The Asian longhorn beetle was introduced in the United States from Asia. The first infestations were detected in Brooklyn and Amityville, New York in 1996. It is believed the beetle arrived from China and Korea in solid wood packing materials such as pallets and crates. While the beetle has some natural enemies in Asia, it has no natural enemies in the United States, making it a great threat to the nation's trees.
The beetle attacks hardwood trees such as Norway, sugar, silver and red maple, horse chestnut, poplar, willow, elm, mulberry, and black locust. Adult female beetles lay their eggs in openings in the bark. The larvae then bore tunnels into the tree, disrupting the vascular system, which carries water and nutrients throughout the tree. The larvae spend fall, winter and spring inside the tree, and then bore out of the tree as adults in the summer. This tunneling can eventually weaken and kill the tree.
Signs of Infestation
The tunnels left behind are approximately 3 1/2 inches in diameter or larger with sap flowing out of the entry holes in the bark. The beetles also leave behind waste and sawdust at the base of a tree and in branch crotches. Yellowing leaves and leaf drop out of season are additional signs of the insect's presence.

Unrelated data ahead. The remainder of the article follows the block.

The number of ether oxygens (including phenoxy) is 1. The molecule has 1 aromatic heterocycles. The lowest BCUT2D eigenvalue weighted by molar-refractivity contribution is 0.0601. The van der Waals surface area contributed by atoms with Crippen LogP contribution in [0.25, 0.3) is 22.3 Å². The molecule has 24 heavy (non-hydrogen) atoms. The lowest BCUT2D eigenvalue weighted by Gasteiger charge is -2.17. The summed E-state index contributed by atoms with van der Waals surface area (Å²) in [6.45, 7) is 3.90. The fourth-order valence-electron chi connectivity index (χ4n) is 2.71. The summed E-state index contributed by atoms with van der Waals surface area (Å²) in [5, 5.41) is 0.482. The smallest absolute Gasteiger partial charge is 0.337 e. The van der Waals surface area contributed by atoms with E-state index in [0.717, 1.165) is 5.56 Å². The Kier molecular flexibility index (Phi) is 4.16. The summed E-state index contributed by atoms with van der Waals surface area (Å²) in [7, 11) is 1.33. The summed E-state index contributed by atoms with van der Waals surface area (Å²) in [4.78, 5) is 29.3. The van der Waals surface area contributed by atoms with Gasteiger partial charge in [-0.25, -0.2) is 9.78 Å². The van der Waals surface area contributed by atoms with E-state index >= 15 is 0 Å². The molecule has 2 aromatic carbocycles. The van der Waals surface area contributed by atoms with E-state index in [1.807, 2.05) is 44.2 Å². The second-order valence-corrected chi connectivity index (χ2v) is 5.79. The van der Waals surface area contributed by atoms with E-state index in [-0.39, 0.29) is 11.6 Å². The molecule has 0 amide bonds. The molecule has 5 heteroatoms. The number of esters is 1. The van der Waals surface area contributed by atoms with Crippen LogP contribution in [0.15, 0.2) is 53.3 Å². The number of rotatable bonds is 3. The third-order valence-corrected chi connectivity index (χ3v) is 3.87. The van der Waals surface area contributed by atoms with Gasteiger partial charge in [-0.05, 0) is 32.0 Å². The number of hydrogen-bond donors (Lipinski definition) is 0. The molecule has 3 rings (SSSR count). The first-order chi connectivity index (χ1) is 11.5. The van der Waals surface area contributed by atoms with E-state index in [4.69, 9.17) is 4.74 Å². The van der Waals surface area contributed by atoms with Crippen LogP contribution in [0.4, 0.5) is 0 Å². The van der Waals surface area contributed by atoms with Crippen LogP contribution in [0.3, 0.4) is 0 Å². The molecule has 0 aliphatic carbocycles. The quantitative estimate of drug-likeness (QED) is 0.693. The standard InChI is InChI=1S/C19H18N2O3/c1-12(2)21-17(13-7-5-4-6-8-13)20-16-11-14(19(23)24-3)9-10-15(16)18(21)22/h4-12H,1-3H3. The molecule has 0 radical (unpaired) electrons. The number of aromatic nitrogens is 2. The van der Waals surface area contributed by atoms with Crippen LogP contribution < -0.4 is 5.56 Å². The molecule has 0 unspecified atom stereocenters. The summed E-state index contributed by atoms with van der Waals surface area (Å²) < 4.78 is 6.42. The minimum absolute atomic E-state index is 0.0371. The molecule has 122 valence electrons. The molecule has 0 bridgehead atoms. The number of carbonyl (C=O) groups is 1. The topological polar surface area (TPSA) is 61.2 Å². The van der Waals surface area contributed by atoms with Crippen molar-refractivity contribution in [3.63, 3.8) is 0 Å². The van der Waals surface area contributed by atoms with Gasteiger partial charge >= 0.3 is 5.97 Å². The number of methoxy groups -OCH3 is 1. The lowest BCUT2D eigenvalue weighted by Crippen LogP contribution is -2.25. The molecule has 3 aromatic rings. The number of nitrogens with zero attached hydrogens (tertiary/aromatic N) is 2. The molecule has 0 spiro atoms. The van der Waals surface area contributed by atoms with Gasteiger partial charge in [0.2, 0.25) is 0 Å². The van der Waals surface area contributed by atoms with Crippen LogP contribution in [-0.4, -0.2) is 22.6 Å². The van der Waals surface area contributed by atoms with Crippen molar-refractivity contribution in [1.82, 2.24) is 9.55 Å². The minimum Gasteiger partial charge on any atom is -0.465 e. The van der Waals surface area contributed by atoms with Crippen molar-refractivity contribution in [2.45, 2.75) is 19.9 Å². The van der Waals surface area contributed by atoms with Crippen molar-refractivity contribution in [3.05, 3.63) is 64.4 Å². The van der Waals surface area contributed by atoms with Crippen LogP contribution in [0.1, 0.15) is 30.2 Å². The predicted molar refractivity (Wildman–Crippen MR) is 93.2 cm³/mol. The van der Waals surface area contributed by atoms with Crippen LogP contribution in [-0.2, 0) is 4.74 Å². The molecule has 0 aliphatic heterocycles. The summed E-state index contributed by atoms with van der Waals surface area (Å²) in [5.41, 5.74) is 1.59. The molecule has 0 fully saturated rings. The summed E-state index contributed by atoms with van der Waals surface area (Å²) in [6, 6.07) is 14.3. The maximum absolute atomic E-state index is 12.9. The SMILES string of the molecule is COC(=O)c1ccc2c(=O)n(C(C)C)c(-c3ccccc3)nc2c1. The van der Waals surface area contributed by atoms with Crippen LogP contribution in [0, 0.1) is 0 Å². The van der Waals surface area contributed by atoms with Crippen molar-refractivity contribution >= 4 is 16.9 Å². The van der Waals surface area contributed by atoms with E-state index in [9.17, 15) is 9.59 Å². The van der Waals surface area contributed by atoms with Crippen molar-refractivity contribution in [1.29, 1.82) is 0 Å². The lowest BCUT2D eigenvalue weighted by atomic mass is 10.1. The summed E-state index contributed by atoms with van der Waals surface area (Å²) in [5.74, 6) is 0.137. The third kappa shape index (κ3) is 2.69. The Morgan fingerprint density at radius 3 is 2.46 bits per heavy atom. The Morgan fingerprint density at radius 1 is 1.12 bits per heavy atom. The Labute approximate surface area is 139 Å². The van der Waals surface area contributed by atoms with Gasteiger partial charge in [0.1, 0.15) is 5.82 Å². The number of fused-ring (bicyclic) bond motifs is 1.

Adult beetles are up to 1 1/2 inches long with antennae 1 1/2 to 2 1/2 times their body length. They are shiny black with white spots. Their antennae are also black with distinctive white stripes. Their plate-shaped feet are black with a whitish-blue upper surface. (Photo by, R. Duncan, Canadian Forest Service.)
Information taken from the USDA Animal and Plant Health Inspection Service site and the Wisconsin Department of Agriculture, Trade and Consumer Protection Agency site.